So what will replace those failing machines? A next generation of ASICs, capable of producing 100–120 terahashes per second, has already been unveiled by mining hardware giants like MicroBT and Bitmain. Pankaj Balani described a fierce competition between the two:
“Increasingly efficient miners are making their way to the market now, with both Bitmain and MicroBT racing to bring their miners to market in time for the halving. These include the AntMiner S17, S19 and S19 Pro models and the MicroBT WhatsMiner M30S — both touted to be the most profitable miners on the market.”
Hash rate to reach new all-time high before halving?
Although some of the new devices are already being plugged in, they mostly won’t be shipped out until the halving. The hash rate is therefore likely to drop right after the event takes place. Marc Fresa, founder of United States-based company Asic.to, which specializes in producing firmware for mining machines, told Cointelegraph:
“You can expect the hashrate to decrease as profitability for miners across the board are slashed. This result will cause the older generation miners to be unplugged unless they can find a new home with extremely cheap or free power. That being said historically just give it a little bit of time and the hashrate will be at a new all-time high. We can not forget that the next generation machines are just now starting to be plugged in and firmware optimization for the current generation makes them very competitive even post having.”
Alejandro De La Torre shared a similar sentiment. “The addition of new, more powerful miners has caused volatility to the hash rate,” he told Cointelegraph. Nonetheless, another hash rate ATH may be on the cards before the halving takes effect, De La Torre added. He highlighted three factors behind his forecast, namely that these are the last days for miners to make use of 12.5 Bitcoin rewards; the increased BTC price further adding to their profits; and a rise in transaction volumes, which will increase the fees miners get for each verified block.
Will China remain king?
As for the global distribution of the hash rate after the halving, the situation is less clear. As recently reported by Cointelegraph, 40 mining operations in China had to close shop due to the March crash making S9-based companies unprofitable, with F2pool reporting that roughly 2.3 million miners had gone offline since March 10. So does that mean China could be dethroned as the cryptocurrency mining king?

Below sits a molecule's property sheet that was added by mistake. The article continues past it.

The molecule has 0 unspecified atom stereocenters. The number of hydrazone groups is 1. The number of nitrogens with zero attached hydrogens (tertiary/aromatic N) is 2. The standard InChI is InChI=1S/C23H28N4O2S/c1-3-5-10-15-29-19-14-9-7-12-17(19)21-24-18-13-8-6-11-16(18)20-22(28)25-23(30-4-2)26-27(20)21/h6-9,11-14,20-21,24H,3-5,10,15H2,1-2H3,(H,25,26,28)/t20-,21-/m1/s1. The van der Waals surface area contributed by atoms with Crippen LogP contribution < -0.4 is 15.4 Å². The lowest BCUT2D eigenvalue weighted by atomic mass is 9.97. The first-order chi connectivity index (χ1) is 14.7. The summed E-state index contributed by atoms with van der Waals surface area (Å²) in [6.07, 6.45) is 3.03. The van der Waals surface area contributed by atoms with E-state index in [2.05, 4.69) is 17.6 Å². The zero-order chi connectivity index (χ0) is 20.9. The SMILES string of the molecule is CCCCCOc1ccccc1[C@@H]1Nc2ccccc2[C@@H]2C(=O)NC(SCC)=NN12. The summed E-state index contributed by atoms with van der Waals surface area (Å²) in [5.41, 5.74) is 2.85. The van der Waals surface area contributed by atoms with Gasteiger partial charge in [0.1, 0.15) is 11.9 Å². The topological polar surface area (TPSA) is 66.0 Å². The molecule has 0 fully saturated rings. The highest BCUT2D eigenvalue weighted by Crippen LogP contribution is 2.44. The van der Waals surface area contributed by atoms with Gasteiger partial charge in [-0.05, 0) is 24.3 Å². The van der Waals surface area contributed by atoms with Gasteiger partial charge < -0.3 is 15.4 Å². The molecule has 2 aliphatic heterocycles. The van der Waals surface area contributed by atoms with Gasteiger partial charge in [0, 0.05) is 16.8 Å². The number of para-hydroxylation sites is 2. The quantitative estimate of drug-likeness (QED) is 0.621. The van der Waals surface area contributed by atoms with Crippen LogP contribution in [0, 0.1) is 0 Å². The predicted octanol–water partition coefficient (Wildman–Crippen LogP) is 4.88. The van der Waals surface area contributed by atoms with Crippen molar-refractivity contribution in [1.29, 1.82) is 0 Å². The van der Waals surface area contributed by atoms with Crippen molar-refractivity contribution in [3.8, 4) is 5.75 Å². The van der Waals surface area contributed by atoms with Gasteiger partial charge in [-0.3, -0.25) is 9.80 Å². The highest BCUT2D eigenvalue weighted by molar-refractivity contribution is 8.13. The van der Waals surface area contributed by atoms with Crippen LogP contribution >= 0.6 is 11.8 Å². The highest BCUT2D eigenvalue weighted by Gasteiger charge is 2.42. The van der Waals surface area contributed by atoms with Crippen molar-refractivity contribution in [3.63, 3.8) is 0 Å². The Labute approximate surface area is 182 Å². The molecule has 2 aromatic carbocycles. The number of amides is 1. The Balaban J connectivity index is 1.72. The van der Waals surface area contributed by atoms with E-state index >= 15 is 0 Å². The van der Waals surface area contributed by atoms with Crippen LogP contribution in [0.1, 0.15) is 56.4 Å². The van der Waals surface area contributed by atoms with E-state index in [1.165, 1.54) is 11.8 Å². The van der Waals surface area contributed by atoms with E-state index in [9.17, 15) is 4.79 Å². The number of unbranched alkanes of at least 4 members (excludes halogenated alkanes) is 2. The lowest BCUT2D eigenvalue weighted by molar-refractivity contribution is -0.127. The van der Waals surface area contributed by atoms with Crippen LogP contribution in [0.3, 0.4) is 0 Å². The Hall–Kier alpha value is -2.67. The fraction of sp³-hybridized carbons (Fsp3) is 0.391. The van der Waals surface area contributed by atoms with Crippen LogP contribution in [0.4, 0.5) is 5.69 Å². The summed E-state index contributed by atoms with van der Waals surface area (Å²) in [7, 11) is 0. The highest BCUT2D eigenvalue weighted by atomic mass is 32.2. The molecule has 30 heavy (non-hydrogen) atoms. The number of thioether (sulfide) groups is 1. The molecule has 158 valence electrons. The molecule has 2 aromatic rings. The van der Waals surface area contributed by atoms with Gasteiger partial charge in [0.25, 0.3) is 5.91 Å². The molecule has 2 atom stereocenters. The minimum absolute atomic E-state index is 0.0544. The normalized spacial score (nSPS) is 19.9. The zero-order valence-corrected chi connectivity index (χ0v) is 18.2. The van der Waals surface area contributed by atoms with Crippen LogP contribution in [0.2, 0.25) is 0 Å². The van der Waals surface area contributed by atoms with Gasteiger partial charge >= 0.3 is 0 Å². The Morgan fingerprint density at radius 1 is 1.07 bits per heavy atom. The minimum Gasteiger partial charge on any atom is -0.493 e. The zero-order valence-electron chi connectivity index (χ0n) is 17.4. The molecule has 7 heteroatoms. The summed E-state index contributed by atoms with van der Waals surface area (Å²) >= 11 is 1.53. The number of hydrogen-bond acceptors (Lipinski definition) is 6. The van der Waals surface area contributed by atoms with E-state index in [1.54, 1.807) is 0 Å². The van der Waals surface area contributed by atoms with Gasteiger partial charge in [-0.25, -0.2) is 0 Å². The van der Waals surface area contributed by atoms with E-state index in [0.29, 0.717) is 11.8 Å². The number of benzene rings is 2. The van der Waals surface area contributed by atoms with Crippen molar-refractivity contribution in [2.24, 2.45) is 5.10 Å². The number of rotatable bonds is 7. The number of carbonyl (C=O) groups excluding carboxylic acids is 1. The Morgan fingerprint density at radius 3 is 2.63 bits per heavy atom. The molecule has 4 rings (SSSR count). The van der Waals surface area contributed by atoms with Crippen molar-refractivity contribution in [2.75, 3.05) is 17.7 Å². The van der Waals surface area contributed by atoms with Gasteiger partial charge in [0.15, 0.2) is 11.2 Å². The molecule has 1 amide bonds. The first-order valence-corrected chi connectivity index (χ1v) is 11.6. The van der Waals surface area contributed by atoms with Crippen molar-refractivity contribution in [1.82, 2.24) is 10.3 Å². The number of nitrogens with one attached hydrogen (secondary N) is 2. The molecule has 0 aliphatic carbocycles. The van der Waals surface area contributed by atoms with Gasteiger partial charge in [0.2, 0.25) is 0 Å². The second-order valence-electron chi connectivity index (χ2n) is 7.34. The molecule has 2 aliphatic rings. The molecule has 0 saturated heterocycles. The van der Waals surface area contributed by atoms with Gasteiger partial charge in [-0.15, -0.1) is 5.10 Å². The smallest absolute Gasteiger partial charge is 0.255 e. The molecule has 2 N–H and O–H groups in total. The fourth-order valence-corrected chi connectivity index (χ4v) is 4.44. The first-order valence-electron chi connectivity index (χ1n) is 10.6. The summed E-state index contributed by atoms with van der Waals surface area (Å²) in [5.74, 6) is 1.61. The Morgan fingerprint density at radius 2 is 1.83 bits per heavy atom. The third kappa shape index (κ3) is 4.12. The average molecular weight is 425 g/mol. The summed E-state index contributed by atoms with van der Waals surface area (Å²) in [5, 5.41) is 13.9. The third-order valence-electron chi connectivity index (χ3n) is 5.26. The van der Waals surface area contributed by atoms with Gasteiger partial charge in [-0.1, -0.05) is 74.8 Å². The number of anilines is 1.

Bitcoin Mining Map, launched by the Cambridge University’s Centre for Alternative Finance earlier this week and showing the average monthly hash rate produced by country, suggests otherwise. It confirms that China is still largely dominant when it comes to mining, with 65% of the global total (the U.S. comes second with just 7.24%). Although China appears invincible with these statistics, the situation could soon change due to the halving and COVID-19 pandemic, as Balani argued:
“Relatively low electricity prices throughout China have for years resulted in high levels of mining activity in China relative to elsewhere. Whilst this has worked to facilitate incomparable growth throughout the Chinese mining sector, it has also resulted in the proliferation of relatively inefficient mining infrastructure. With only efficient miners to be left behind now; it remains to be seen whether Chinese miners are able to keep up or not.”
Balani continued that COVID-19 has severely affected the Chinese mining industry, but with that being said, he concluded, “We can predict further difficulties for all regions in the months to come.” De La Torre, however, suggested that Xinjiang — China’s top mining region — will indeed remain dominant: “The rainy season is just beginning and all the new mining equipment is manufactured in China.”
Nonetheless, De La Torre noted, mining will continue to expand across the globe: “The reason being that miners now have various new ways to finance their operations,” while miners in the west have found cheaper electricity sources. “This trend will continue into the future,” he claimed, asserting that the mining industry is poised for some big changes.